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WEEKLY WHINE

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GoobNet, of course, takes the lead in assuring consumer rights, equal protection, and worldwide peace. We have never failed to stand up for you, the ordinary people.

Hence, whenever anything favourable to the general public [as opposed to those rich bastards who are gradually controlling more and more of Earth’s resources] takes place, we here at GoobNet can always trace it back to something we have done.

For example, last week’s news that Sony BMG, a very large and greedy music corporation, has decided to offer downloads of music without software locks is clearly another success story for the GoobNet Sound Label Amnesty Programme, wherein major labels display contrition for their dehumanising actions that treated their own customers as criminals and agree never to be involved in any lawsuits against those using Internet filesharing.

As it turns out, no labels have actually joined the GoobNet Sound Label Amnesty Programme, but rest assured that the programme has been a success. By drawing attention to the plight of ordinary consumers, we have shamed the incompetent, yet strangely super-rich executives who make decisions at these large corporations. To date, Universal Music Group, EMI Music, Warner Music Group, and Sony BMG have all made decisions to provide at least some music without software locks.

Ironically, one large source of music that is not shutting down software locks is the one whose CEO is calling for an end to software-locked music. Steve Jobs, the CEO of Apple, wrote a well known article requesting that music labels relent on their demand for software locks on music provided on Apple’s iTunes site.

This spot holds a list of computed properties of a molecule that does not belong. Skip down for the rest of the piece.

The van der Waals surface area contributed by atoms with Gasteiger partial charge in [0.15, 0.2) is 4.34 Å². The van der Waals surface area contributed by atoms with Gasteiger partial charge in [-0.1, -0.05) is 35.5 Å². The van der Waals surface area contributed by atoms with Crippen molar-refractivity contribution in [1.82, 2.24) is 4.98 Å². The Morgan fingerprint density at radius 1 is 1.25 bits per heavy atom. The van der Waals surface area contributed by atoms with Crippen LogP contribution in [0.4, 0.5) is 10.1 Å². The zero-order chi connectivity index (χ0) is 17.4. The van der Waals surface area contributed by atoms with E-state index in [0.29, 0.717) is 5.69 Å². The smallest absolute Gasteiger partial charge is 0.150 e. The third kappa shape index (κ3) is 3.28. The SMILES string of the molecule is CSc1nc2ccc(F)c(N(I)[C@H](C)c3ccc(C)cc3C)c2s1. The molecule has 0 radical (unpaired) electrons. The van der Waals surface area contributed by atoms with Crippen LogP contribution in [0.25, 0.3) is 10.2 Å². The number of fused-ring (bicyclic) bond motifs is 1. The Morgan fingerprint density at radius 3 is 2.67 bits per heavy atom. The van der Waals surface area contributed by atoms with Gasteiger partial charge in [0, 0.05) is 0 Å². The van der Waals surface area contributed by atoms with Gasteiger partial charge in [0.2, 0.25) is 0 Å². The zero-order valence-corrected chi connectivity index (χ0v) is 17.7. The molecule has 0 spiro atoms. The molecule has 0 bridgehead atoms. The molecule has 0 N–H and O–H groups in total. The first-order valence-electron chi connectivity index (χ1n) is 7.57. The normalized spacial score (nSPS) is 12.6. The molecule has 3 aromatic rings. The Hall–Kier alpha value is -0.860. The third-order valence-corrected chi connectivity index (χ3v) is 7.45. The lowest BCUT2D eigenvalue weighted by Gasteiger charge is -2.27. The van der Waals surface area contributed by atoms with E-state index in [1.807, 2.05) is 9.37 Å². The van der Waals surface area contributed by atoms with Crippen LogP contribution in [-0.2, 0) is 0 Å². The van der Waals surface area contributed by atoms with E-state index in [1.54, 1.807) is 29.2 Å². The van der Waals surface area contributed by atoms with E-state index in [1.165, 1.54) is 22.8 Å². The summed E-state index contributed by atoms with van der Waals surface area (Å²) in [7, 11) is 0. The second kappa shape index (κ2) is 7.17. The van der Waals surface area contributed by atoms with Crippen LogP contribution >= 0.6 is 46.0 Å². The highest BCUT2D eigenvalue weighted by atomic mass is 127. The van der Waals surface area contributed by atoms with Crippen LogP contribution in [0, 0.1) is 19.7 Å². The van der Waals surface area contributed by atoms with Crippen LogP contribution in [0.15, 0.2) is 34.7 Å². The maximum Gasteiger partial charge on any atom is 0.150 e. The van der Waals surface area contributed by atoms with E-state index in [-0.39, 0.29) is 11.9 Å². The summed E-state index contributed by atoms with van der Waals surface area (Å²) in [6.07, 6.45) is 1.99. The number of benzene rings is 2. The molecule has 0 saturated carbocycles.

So why do the large music publishing corporations demand software locked music on iTunes but not on other sites like Amazon? We may never know, but ultimately the reason is not important. What is clear is that consumers prefer music without software locks. Those who analyse the music industry are predicting that Apple will lose ground as more and more music becomes available without software locks.

But in trying to open up competition against what they see as an anticompetitive entity [a significant majority of all downloaded music comes from Apple], the large labels are themselves using anticompetitive practises by forcing Apple to place software locks on most iTunes downloads.

Hence, in addition to immediate withdrawal from all lawsuits against filesharing users, cheap online sales, and reduced CD prices, we are adding another requirement to the GoobNet Sound Label Amnesty Programme. Any members of the Recording Industry Association of America must also promise to ensure that all tracks that your company makes available online are in a format that has no software locks or digital rights management of any kind. The tracks must be playable on any device and with any software that states support for whichever format the track is in.

It is still not too late to do what your customers actually want you to do. If you do, you will reap the benefits as the public flocks to your services in preference to those provided by others. That, after all, is how markets work.

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